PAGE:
Farming News - Industry asks where was food and farming in the ten-point green plan?
Industry asks where was food and farming in the ten-point green plan?
Prime Minister Boris Johnson has published his 10-point plan as part of the government’s green industrial revolution to put the country on course for net zero emissions by 2050.
The 10-point plan includes:
- Harness nature’s ability to absorb carbon by planting 30,000 hectares of trees a year by 2025 and rewilding 30,000 football pitches’ worth of countryside.
- A previously announced pledge to quadruple offshore wind power by 2030, to 40GW, enough to power every UK home.
- £1bn in 2021 for funds to insulate homes and public buildings, using the existing green homes grant and public sector decarbonisation scheme.
- An extra £200m invested in carbon capture initiatives.
- Moves to promote public transport, cycling and walking, although no new schemes were announced.
NFU President Minette Batters said:
“The NFU’s ambition is for British farmers to be global leaders in sustainable climate-friendly food production, alongside their role in maintaining and improving the iconic British countryside which they have done over generations.
“While planting trees to store carbon will play an important part in agriculture’s commitment to reach net zero by 2040, farmers must decide voluntarily to engage in tree planting and be rewarded fairly for the long-term commitment they’re signing up to, and the public goods delivered. The government should also financially incentivise farmers for good management of existing woodland.
“The NFU believes a comprehensive approach is needed to realise our net zero ambition. Plans for agriculture include boosting productivity to bring down food production emissions, as well as on-farm carbon storage in hedges, trees and soils, and deploying more renewable energy.
“We will examine the detail of the Prime Minister’s 10-point green recovery plan and look forward to working with government to achieve our net zero goal by 2040.”
Joanna Lewis from the The Soil Association wrote:
"All eyes were on the landmark new commitment to bring forward the ban on petrol and diesel car sales to 2030. But where were food and farming? If we are going to make a real commitment for a green recovery in the UK we can’t solely rely on a few press-worthy commitments. We need a 'Grow Back Better' manifesto for food, farming and land use. The food we eat and the way we produce it must be a climate priority.
"We were disappointed to see the 10-point plan fail to include a legally binding target for soil health in the Environment Bill and a requirement for all farmers to monitor and improve their soil health as a condition of all farm support. The UK should also be matching or exceeding the EU’s targets to cut Nitrogen fertiliser use and grow organic to 25% total farmland, both key steps for regenerating our soils.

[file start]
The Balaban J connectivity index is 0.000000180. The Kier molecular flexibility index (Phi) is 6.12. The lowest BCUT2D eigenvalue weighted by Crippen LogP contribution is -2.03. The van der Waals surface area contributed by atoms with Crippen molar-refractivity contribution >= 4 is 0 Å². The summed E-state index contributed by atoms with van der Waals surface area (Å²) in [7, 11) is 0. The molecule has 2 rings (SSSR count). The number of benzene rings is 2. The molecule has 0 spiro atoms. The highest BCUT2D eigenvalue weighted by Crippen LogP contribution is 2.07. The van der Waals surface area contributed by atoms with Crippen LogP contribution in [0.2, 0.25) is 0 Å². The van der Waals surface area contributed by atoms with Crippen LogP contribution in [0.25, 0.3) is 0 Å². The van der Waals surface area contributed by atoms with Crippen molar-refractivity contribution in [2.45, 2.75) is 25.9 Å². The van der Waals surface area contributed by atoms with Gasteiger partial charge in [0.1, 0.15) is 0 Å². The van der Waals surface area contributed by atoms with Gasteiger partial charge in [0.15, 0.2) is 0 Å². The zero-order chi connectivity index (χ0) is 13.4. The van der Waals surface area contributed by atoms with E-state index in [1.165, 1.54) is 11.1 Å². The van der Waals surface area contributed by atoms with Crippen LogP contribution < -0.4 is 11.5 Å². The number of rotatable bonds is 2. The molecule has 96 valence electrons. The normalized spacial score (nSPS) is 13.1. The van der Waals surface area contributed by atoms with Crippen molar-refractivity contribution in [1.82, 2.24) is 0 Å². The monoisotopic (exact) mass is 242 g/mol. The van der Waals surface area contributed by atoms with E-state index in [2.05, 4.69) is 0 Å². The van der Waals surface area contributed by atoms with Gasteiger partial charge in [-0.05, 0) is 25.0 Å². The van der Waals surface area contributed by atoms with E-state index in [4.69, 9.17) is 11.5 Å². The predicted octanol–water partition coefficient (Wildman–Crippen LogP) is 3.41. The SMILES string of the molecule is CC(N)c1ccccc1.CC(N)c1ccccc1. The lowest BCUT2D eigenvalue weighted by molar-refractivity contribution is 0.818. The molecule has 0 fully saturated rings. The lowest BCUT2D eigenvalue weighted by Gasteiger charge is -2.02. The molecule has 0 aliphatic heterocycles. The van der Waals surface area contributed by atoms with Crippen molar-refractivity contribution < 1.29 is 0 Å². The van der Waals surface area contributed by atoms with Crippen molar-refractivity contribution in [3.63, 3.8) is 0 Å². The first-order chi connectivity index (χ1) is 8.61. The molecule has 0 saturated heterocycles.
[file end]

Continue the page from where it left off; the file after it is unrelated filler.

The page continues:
"Yes, we need trees. But we need the right trees in the right places for nature and the climate, not empty targets and blanket conifer planting. So far, all tree planting targets have been missed. Farmers are the key to turning this around; they are the stewards of our land. They should be supported to lead the UK’s efforts through farm woodlands and agroforestry systems that boost farm productivity and benefit animal welfare and soil health too.
"The Government’s advisors, the Climate Change Committee, have signalled the importance of agroforestry. The Government must urgently clarify that farmers will be rewarded for planting trees or allowing natural tree regeneration in the new farm support framework."
Ruth Westcott, climate change campaign coordinator at Sustain, said:
"It is - of course - very welcome to see action from the Prime Minister on climate change, but astonishing and disappointing that there are no proposals to tackle emissions from food growing, production, manufacturing, and our diets. The evidence is clear, we cant limit warming to 1.5 dergees or chieve net zero without addressing food.
"Government must urgently do better. As a start, public sector food needs to exemplify what a good diet looks like; low in meat and dairy, high in fruit and vegetables, with seasonal and locally-sourced, ecologically made produce and not much ultra-processed food. The government promised in their manifesto to support more top-standard British growers and producers through public food but this is completely missing from today's proposals.
"New farm support schemes and guidance - and sufficient budget - should be directed towards making farms deliver nature, biodiversity and climate goals.
"New data shows that food is not adequately covered in local councils' climate plans. Investment needs to be channeled to local areas, via councils, to help them deliver solutions that benefit their communities including freeing up land for small-scale horticulture, planting fruit and nut trees including traditional orchards, buying food from more locally beneficial, low-waste supply chains, or supporting a thriving local food high street.
"Food should be at the heart of a green recovery from Covid-19. If we grew more food on our land using agro-ecological techniques like organic, we could greatly increase biodiversity, produce more of our own fruit and veg, and increase rural employment.
"This kind of investment is greatly needed at the moment, as many in the food and farming sector have suffered so badly since the Covid-19 outbreak."